running water out of old well

Discussion in 'Pumps and Tanks Well Forum & Blog' started by ugabulldog, Feb 20, 2011.

  1. ugabulldog

    ugabulldog New Member

    Messages:
    62
    Location:
    Northeast GA
    I have a drilled well, 1hp 12 gpm pump at 240' and let it run from faucet at wellhead, trying to get clear water. It ran dry after after 20 min or so and water was still very dirty. The faucet is definetly putting out more than 12 gal. per min, closer to 20 gpm....is this pumping water too fast, causing dirt or whatever to be pulled into water?? Also, how long is too long to let pump run after water stops pumping, any?? I have to make it about 400' to shut off pump unless someone is there with me. thanks
  2. LLigetfa

    LLigetfa DIYer, not in the trades

    Messages:
    4,131
    Location:
    NW Ontario, Canada
    First off, the static height of the water is as important a factor as the depth of the pump. It determines both the storage capacity and the height the pump needs to lift. The storage capacity determines how many gallons you can pull before the well's recovery rate becomes an issue.

    When my mud well was put in, the well driller left his 5 GPM running for days, both to get it to run clear, and to satisfy the mortgage lender that there was adequate GPM of recovery. When I put my 10 GPM pump in the well, it immediately turned muddy and actually sucked mud up into the pump.

    Now, I assume at 240 feet that your well is drilled in rock and that eventually it will run clear. A 12 GPM pump with no pressure (depending on the size of the wellhead faucet) could pump more than 12 GPM but if you are pumping the well dry, that is eventually a column of 240 feet of water the pump needs to lift. With every 2.31 feet equal to 1 PSI, that's around 100 PSI down at the pump. Surely that should regulate the GPM down to something the well can recover from. Did the driller's report state the GPM the well is capable of?
  3. valveman

    valveman Moderator Staff Member

    Messages:
    4,549
    Location:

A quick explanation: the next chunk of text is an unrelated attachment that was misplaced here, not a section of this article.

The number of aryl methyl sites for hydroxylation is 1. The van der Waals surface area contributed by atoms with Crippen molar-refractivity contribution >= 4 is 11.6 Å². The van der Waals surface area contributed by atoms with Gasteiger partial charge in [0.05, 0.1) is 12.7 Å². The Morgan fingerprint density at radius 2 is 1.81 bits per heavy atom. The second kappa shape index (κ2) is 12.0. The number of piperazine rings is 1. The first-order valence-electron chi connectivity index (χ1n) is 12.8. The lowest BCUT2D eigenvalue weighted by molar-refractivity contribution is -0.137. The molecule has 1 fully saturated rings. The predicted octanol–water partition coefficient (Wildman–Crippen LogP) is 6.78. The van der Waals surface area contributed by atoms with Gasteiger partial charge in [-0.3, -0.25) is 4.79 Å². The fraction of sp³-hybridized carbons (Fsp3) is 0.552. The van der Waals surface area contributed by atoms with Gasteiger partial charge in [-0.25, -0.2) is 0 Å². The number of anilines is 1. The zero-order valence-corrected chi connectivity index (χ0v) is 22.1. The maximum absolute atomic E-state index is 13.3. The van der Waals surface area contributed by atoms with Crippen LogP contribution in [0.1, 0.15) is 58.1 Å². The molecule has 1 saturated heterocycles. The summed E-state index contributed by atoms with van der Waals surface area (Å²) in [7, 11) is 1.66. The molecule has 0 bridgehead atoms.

Lubbock, Texas
    20 minutes at 20 GPM is 400 gallons stored in the well. That is pretty good. Wait exactly one hour and do it again. Time how long it takes and how much water you get out of the well the second time. Then wait 30 minutes and do it again. The amount of water you get out, divided by the number of minutes it took, will give you a good indication of your recovery rate.

    If you run more water than the recovery rate, you will always pump the well dry. You can try to choke the pump back to the recovery amount and it should run steady as long as you want. However, the recovery flow rate may not be enough to help clean out the well. What you are doing is probably the best way to clean out the well. Run it hard until it pumps off, wait 30 minutes or an hour, and do it again. If you can get to the kill switch within about a minute after the well pumps dry, you won’t hurt the pump. It is still in water and has water in it, so it takes a few minutes to start heating up.

    The slower the recovery rate, the longer it takes to clean up a well. I have a well that makes a little less than 1 GPM. When I shock the well and try to clean it out, it takes many days. I use a Cycle Sensor to shut off the pump when the well is dry. Then I set it to automatically restart in an hour. It pumps out about 50 gallons, is off for an hour, then does it again. After a couple of days it clears up nicely.
  4. LLigetfa

    LLigetfa DIYer, not in the trades

    Messages:
    4,131
    Location:
    NW Ontario, Canada
    How many gallons in 240 feet of casing? I guess it depends on casing size and how much the pipe and wiring displaces but I wild-ass-guess around a gallon per foot for a 6 inch casing so either the well recovery is pretty good or the GPM is dropping off as the level drops.
  5. ugabulldog

    ugabulldog New Member

    Messages:
    62
    Location:
    Northeast GA
    it was running clear a couple of days ago,....I am just wondering if there could be another reason for the dirtyness in water today?? I shocked well a couple of days ago also.
  6. Gary Slusser

    Gary Slusser That's all folks!

    6" has 1.47 gals/ft of water and yes, the lower the water level goes the less gpm the pump will deliver.
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